Just…brain cells. They are lacking.

    1. Great comment, Amber. I definitely don’t mind doing some marketing and promoting, but what’s the point if the publisher isn’t going to? I would have been better of self-publishing, sales-wise. I’ve learned a lot, however, and have many positive experience from this book too.

      1. Agreed. Sometimes I wonder that myself, if my paranormal book would have done better under my own brand. Then again, the author who sees sporadic spikes has a paranormal book as well. I dunno. I’ve seen books even with the Big 5 do about as well as a book with a small press (for those books that don’t make it into bookstores, because there is limited shelf space). I still have a lot of faith, though. It’s not like my sales have dropped off. Not at all. I guess it’s just the nature of a small press. You can’t expect huge sales with one. After all, small presses are for books the big guys don’t know how to market, and I knew my book would be one of those books, especially because they probably don’t want any more YA paranormal books.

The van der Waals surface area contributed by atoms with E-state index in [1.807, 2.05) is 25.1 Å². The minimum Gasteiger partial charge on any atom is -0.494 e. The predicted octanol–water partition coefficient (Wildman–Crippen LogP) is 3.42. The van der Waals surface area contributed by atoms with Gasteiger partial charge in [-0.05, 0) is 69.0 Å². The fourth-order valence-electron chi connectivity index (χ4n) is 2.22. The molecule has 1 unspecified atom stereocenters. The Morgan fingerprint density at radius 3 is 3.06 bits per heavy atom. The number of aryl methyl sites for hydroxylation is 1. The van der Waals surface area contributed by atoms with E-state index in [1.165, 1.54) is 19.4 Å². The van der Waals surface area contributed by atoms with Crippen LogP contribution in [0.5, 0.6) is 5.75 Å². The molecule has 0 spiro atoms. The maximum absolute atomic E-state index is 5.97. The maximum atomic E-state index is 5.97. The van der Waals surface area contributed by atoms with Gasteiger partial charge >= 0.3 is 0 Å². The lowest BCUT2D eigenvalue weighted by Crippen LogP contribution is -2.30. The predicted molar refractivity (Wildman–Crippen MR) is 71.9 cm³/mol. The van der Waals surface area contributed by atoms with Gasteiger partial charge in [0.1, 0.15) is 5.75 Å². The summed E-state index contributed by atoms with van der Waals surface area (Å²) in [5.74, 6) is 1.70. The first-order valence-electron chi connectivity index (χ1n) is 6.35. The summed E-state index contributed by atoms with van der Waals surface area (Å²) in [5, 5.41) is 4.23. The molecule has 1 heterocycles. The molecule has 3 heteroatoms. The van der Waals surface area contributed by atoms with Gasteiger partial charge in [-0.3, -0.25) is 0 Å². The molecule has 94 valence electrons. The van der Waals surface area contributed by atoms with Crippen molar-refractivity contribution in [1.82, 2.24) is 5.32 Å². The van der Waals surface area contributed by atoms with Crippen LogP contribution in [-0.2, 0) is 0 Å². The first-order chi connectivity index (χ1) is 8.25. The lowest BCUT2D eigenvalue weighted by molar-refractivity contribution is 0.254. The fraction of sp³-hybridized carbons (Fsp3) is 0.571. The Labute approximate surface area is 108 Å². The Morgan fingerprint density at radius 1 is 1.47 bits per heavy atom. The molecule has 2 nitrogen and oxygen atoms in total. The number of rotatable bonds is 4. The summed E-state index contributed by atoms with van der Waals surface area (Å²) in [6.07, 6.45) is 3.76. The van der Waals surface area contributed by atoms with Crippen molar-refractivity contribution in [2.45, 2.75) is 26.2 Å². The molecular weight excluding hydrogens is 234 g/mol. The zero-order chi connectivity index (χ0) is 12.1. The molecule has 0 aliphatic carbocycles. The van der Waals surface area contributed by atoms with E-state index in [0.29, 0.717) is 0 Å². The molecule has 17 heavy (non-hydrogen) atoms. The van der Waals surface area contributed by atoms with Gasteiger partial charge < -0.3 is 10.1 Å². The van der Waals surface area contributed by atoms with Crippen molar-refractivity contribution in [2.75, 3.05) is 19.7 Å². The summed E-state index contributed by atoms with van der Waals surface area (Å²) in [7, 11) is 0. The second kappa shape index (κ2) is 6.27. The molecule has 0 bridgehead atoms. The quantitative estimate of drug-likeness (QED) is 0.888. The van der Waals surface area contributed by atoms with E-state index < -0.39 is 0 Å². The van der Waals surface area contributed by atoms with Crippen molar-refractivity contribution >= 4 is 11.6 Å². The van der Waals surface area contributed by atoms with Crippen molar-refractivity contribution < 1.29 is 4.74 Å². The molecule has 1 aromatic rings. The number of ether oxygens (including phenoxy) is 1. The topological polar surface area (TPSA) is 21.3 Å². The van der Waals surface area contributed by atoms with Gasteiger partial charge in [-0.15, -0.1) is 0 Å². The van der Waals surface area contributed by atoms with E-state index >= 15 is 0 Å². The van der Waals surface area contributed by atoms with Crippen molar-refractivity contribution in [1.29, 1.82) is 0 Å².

But at least my publisher is providing invaluable advice on platforming, something you would otherwise have to pay for. Without them, I wouldn’t have found my niche with Tumblr, as my blog is fairly popular and my posts receive a great amount of attention.

        I’m just still trying to figure out what to do with my Youtube channel, because I am very personable and badly want to do one. I’ve been using John Green’s as an inspiration, because before his publicist even touched him, John Green was pretty much a sales force on his own with his first book, just through his Youtube channel alone.

        So marketing isn’t our job. But it is our publishers’ jobs to ensure that we’re building our platforms as we should be, so that way our platforms help us build careers. It’s also their jobs to make platforming as easy and smooth as possible, because they shouldn’t assume we don’t have lives outside of being authors. For goodness sake, I put my school and job ahead of my writing.